You may not give your roof much thought if it is doing its job. Yet, when you consider the job it has, you may want to know a bit more about it. Consider: underneath your roof is just about everything you hold near and dear. Pets, personal possessions, family members, sentimental mementos, furniture, artwork. Everything you own is held safe from wind, weather, and water by your roof. How does it do such a demanding job?
Get down to the bare bones of your roof and you will find the framing. The rafters that create the pitch, or angle, of your roof also support every other layer above them. Cracked, bowed, cupped or rotted rafters spell trouble.
Your Miami home’s roof depends on strong framing. Given our area’s issues with high winds and hurricanes, those rafters and trusses are usually anchored to the walls with hurricane clips.
Heat is On
Between the joists of the attic floor, and very often on the underside of your roof’s sheathing, you will find insulation. In Miami insulation seldom has to contend with low temperatures, but to keep heat out of your home (and lower your central air conditioning bill!), you need adequate insulation.
What does “adequate” mean? In our band of the country, the federal Energy Star program recommends R30 to R60 attic insulation. Most homeowners discover that adding blown-in insulation on top of rolled batts is an economical way to save on energy bills.
Air it Out
No home is a sealed vacuum. It cannot be; in Miami especially, airflow into and out of the attic helps keep your roof in tip-top shape. Ventilation is essential in equalizing humidity and temperature in the attic, matching the outside air. This helps preserve the clean, treated air inside your home.
Roof ventilation includes clear soffit vents, ridge vents, gable vents and other methods of keeping natural convection currents moving through the space. Without ventilation, your attic becomes a moldy, mildewy oven.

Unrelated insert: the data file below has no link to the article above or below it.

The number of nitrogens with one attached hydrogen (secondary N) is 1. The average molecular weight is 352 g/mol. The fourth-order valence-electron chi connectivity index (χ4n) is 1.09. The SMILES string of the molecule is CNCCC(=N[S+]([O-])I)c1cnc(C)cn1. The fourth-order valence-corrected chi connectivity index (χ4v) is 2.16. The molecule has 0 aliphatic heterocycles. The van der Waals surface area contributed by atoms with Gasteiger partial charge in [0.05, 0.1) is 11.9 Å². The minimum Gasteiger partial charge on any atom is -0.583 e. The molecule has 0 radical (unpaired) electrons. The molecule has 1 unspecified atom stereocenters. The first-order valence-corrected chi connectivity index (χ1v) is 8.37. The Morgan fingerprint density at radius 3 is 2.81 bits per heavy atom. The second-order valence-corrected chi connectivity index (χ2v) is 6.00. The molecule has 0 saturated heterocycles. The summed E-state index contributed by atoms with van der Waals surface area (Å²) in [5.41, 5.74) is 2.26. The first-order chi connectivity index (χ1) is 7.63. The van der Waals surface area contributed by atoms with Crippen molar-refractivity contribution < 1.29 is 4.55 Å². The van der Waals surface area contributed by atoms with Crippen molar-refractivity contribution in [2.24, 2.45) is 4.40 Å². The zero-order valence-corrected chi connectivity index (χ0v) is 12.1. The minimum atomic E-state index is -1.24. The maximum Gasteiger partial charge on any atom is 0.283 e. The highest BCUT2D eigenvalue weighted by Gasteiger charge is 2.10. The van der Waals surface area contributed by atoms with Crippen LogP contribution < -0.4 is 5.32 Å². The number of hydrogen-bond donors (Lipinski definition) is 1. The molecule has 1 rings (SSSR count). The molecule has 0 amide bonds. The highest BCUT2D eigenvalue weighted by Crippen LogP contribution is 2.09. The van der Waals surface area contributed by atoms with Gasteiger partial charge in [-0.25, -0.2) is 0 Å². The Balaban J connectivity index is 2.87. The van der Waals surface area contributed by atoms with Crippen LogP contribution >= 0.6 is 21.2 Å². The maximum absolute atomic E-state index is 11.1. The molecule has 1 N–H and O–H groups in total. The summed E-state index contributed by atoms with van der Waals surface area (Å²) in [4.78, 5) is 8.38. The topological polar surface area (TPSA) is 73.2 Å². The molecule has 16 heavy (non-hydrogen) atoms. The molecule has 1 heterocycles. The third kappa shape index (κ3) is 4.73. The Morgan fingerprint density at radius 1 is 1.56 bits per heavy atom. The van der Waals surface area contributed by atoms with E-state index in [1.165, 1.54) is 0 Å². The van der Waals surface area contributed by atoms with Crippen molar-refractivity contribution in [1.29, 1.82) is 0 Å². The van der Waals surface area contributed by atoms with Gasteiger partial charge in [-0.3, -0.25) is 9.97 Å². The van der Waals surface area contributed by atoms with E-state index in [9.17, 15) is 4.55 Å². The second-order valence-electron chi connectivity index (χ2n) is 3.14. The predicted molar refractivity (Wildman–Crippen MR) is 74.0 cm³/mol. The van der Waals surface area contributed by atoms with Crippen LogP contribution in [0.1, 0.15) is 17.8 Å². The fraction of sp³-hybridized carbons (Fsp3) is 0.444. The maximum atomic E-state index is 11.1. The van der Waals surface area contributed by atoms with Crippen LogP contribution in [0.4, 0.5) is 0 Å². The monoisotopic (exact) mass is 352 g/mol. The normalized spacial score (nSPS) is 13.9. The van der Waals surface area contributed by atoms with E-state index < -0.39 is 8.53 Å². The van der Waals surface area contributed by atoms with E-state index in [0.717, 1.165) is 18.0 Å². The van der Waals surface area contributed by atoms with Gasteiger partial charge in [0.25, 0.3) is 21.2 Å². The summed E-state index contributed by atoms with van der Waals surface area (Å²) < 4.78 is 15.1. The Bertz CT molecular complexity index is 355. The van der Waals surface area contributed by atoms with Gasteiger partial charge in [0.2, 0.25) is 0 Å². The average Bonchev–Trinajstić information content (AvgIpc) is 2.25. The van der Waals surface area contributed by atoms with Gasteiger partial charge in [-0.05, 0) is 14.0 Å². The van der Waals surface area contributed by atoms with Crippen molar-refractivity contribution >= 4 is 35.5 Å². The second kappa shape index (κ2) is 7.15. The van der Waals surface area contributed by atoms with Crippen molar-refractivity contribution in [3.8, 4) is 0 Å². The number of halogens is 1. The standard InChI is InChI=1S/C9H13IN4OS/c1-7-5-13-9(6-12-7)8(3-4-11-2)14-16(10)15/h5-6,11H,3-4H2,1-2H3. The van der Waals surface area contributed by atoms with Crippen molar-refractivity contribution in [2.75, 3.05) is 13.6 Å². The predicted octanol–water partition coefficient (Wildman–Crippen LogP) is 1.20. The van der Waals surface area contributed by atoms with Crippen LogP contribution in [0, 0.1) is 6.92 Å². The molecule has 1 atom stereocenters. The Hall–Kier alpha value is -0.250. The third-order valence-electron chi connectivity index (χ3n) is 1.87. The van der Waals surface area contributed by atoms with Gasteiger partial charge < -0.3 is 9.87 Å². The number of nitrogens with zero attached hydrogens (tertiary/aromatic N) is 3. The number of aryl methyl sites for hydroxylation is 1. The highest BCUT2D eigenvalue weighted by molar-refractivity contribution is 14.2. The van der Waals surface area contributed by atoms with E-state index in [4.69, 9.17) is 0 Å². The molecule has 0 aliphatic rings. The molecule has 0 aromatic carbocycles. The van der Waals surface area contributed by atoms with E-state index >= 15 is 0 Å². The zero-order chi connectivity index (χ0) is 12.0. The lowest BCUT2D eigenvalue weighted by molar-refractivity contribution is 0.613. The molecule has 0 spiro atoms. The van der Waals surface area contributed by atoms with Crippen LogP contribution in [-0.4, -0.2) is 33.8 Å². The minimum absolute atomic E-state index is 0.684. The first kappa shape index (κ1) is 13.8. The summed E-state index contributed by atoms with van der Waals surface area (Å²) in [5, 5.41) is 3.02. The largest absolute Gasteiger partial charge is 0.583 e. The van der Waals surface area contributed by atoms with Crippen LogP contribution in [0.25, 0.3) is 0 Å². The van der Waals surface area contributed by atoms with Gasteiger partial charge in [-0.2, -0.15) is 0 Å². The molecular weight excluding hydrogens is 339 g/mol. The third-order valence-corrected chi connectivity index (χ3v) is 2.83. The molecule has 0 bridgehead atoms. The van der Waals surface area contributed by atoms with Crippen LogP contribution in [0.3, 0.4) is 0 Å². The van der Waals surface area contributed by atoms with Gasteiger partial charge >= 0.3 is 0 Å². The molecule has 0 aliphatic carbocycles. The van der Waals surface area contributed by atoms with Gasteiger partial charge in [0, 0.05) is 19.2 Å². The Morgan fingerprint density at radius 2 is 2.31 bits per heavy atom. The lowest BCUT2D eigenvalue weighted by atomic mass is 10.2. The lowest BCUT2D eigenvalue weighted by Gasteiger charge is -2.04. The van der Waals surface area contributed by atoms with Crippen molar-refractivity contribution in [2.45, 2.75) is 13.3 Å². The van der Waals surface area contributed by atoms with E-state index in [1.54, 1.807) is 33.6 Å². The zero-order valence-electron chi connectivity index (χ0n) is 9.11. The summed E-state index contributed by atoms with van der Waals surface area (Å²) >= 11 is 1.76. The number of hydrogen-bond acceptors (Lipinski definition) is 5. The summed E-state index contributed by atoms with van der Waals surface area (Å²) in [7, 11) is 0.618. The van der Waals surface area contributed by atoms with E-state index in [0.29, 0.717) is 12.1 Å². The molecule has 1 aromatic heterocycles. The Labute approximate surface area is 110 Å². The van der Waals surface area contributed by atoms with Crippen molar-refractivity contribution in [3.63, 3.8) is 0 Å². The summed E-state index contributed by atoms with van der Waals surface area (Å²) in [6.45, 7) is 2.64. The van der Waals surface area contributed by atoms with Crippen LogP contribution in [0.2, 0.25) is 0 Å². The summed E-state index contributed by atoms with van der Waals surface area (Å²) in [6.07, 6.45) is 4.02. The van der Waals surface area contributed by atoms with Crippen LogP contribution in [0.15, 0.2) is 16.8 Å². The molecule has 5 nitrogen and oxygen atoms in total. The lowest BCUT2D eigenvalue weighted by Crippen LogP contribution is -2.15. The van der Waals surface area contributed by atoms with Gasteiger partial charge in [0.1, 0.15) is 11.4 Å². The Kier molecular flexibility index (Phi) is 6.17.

Atop the rafters but below every other roof layer, you will see sheathing. This can be plywood or oriented strand board (OSB). These sheets provide the support for your roof, but also give a surface for board insulation, should you want to add that extra protection.
Properly installed sheathing is not tightly fitting. It is installed with a very slight gap on all sides to allow for thermal expansion. Some roofing issues arise from too-tight sheathing; leaks can develop from too-loose sheathing. A highly professional roofer knows how to get sheathing just right.
Water (and Ice) Shield
Admittedly, the thick, self-adhesive rubberized layer that is water and ice shield is almost never asked to ward off ice in Miami. Applied to the bottom three feet of most roofs, and usually laid along valleys, this thick layer is self-sealing and completely waterproof.
It is an added layer of protection against water infiltration in walls, attic, and into the sheathing. You may even qualify for insurance savings by having this roofing layer – talk to your insurance agent to learn more.
Underlayment is an odd word. It is the right name, though, for a layer that lays under the roofing material but over the sheathing, and is meant to prevent water infiltration.
In case your tile, shakes, metal panels, or shingles allow water down beneath them, underlayment forms a barrier that moves water down to your Miami home’s gutters.
Lay It On Me
Finally, we have arrived at the highly visible layer of your roof, the finished surface. You may have a roof with any of these materials:
- Fiberglass-asphalt shingles — America’s most popular roofing material
- Asphalt — Asphalt is used for low-slope or “flat roofs, as over a porch or addition
- Metal — Famous for durability and longevity
Ridge vents are commonly used in shingle roofing. They cap the ridge, or uppermost line, of your roof where one roof angle meets another. Ridge vents help keep your attic temperatures and humidity stable.
Ridge vents are usually designed to provide about 1.5 inches of mesh-like insulation that allows airflow. They are underneath shingles and look identical to the rest of your roof. Most people do not notice their ridge vents, but ridge vents make a noticeable difference in your roof’s performance.
Flashing is a thin metal used to bridge joints of different materials. It is found in valleys, around chimneys, and anywhere one material (stone or concrete, for example) meets another material (shingles or metal roofing, for example).
Flashing allows the materials to expand and contract in response to temperature changes while preventing water from seeping into the cracks.
When you add up the nine layers of protection your Miami roof provides, you can better appreciate the value of a good roofer. Consider the value of annual inspections and maintenance. Contact us today at A1 Property Services to let us help you maintain your Miami home’s roof for years to come.